September 2022
Note from the Environmental Education Center

While we look forward to cooler weather and the official start of fall, nature has already begun the transition. Fall migration can begin as early as July for some species and last through November for others. John Paul Landing serves as a gathering point for purple martins gearing up for their migration south — with as many as a thousand seen in the park. By late August or early September, the purple martins will move on, while other migrants continue to arrive.
Birds may get a lot of attention, but they aren’t the only ones on the move. Butterflies, dragonflies, and many other animals also begin their journey south. Even the park’s flora is starting to change. The hot, dry summer will surely have an effect on our fall plant community. But hopefully, bluestem grasses, crotons, and fall wildflowers will soon thrive.
They provide vital resources for incoming winter residents and migrants passing through. It is a fun time to come out for a walk and see what new species you can observe. We hope you will share your adventures with us.

Photos by Megan Ahlgren
September Events at John Paul Landing
A Closer Look at Nature:
Life in the Lake

Wednesday, Sept. 14,
2 3 p.m. or

Saturday, Sept. 17,
10 11 a.m.

Designed for school-aged children. Registration required. Click here for more information.
Nature Discussion Group:
The Narrow Edge

Thursday, Sept. 22,
12:30 1:30 p.m.

Suitable for adults and older students with a keen interest in nature. Click here for more information.
Backyard Naturalists:
Houston Bird Week

Saturday, Sept. 24,
10 11 a.m.

Suitable for adults and children 10 and older. Click here for more information.
Nature Notes
The northern bobwhite is a small but charismatic quail found throughout much of Texas and the eastern United States. These grassland birds are more often heard than seen and are instantly recognizable by their whistled “bob-WHITE” call. Nesting and dwelling on the ground, these quail have short tails and round bodies with brown, black, and white patterning that helps them blend into their environment. Most of the year, bobwhites are social birds, living in groups of up to 20, called coveys. In the spring, they split off into pairs to prepare for nesting. During breeding season, males may sit in trees or on fences and call to defend their mate and territory. Their displays offer some of the best opportunities to view and photograph these striking birds. 
Northern bobwhites were once common in our area but have declined rapidly in recent decades. The International Union for Conservation of Nature lists the northern bobwhite as Near Threatened (NT). John Paul Landing Park sits on part of the Katy Prairie and retains some quality grassland habitat. A few northern bobwhites from the original Katy Prairie population still make their home at John Paul Landing. This year, we were excited to see evidence of nesting success, as a female bobwhite paraded 12 young birds around the natural areas near the Environmental Education Center. Life can be dangerous for bobwhite chicks. But as they get older and more daring, they can be seen throughout the park. Keep your eyes open on your next visit; you might catch sight of them foraging in the taller grass or running across the lawn.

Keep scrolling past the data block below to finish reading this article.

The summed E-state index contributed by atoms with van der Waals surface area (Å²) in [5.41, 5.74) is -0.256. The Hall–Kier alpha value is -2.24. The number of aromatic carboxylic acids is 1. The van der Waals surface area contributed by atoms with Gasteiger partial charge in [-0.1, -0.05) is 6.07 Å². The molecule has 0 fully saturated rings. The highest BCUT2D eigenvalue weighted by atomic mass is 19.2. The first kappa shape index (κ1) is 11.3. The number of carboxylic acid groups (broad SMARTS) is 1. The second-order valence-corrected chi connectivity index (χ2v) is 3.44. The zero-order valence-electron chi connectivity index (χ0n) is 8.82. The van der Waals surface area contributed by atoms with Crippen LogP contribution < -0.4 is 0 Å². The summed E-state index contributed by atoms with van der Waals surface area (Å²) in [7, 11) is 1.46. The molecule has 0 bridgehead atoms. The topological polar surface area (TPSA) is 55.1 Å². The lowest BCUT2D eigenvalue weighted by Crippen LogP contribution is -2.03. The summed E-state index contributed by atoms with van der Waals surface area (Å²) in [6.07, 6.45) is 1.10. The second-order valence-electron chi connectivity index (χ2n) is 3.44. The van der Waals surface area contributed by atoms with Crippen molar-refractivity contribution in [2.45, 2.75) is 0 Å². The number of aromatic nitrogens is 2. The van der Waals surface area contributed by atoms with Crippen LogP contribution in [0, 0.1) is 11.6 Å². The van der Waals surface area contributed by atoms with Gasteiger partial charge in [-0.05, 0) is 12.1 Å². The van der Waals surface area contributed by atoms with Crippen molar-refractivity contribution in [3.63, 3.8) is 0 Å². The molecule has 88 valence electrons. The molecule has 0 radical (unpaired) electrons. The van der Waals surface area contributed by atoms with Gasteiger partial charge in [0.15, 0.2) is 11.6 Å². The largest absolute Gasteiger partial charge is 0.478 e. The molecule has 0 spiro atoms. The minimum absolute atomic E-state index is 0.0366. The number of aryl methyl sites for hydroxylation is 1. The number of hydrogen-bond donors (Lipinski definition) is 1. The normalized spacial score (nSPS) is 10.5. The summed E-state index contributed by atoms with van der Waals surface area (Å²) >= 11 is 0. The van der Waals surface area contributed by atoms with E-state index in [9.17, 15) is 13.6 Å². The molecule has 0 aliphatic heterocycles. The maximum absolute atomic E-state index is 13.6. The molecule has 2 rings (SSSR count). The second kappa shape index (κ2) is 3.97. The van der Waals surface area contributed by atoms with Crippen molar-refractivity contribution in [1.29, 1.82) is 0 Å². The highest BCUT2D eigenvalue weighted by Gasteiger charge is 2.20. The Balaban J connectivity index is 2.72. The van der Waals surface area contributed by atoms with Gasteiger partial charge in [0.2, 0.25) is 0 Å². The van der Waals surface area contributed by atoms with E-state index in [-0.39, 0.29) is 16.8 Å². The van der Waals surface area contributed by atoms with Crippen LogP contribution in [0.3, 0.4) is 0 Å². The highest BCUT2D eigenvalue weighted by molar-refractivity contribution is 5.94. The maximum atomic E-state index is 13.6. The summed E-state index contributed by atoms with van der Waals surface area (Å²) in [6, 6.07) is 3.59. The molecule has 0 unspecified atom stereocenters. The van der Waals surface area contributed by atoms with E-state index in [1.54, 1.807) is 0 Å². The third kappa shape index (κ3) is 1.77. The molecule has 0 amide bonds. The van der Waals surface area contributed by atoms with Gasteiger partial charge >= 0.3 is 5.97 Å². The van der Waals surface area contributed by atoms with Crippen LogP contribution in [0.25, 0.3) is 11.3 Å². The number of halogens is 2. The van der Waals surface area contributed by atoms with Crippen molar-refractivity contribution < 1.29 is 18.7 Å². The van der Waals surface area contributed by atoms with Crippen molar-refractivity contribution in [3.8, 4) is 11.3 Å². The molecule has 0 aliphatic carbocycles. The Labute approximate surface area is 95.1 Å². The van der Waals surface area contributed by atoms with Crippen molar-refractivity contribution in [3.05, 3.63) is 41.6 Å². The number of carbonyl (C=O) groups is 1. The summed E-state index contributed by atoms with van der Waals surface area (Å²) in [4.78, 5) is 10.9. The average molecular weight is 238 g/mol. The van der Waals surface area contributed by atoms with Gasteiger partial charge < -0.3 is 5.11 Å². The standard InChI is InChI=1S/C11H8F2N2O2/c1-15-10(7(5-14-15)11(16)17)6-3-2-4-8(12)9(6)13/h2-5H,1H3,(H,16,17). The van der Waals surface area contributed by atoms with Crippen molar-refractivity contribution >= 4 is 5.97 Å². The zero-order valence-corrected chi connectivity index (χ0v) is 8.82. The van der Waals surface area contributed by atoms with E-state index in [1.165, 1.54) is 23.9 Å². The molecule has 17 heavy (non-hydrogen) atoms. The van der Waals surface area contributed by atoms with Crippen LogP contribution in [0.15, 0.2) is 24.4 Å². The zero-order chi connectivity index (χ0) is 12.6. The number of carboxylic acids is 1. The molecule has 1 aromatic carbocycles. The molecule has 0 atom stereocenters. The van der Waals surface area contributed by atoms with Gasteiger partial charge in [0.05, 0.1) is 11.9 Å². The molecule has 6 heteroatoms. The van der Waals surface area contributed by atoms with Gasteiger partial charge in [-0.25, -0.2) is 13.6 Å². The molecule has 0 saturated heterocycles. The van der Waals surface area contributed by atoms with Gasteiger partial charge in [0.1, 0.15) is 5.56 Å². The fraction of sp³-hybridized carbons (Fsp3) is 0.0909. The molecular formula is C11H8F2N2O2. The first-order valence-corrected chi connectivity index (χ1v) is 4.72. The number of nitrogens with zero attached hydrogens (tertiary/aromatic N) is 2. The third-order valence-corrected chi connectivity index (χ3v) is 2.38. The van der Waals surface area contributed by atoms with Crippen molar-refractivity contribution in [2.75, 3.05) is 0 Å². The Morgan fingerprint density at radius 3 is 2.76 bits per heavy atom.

Photos by Sarah Kuzio (top) and Megan Ahlgren (bottom)
How many species of quail are found in Texas?
a. 2
b. 4
c. 6
Discussion Preview:
The Narrow Edge

Each year, red knots complete an epic 19,000-mile migration from South America to the Arctic and back. Along the way, they feed on the eggs of horseshoe crabs, an ancient animal vital to humans. As part of our celebration of Houston Bird Week, we will discuss Deborah Cramer’s book “The Narrow Edge: A Tiny Bird, an Ancient Crab, and an Epic Journey” on Thursday, Sept. 22, from 12:30 – 1:30 p.m. Join us to learn about the interwoven lives of red knots, horseshoe crabs, and humans. This discussion is best suited for adults and older students with a keen interest in nature. We hope you will attend and share your thoughts. 

Volunteer Spotlight
Volunteers come in many forms. Over the summer, we were grateful for some fellow educators who volunteered their time to present during our Discovery Days series. These programs allowed kids to interact with the natural world in a unique way, and each educator offered an experience to remember. Riki’s Reptile Relocation let families hold snakes, Texas Wildlife Association investigated animal skins and skulls, and Houston Audubon impressed with live raptors. We thank these partners for making our summer programs a success! If you are interested in volunteering, contact us at
Photo by Megan Ahlgren
Answer to "How many species of quail are found in Texas?"

How many species of quail are found in Texas?
Answer: b. 4

In addition to northern bobwhite, Montezuma quail, Gambel’s quail, and scaled quail can also be found in the state.
Harris County Precinct 4
Commissioner R. Jack Cagle

Thank you for reading this monthly newsletter from the staff at John Paul Landing Park & Environmental Education Center. I hope you learned something new about our services, activities, and programs.

As your county commissioner, I’m proud of the work your Precinct 4 staff and volunteers perform every day to improve access to greenspaces. We pledge to continue this service in the future. 

Please stay tuned for our next issue to learn more about our events, activities, and news!
9950 Katy Hockley Road, Cypress, TX 77443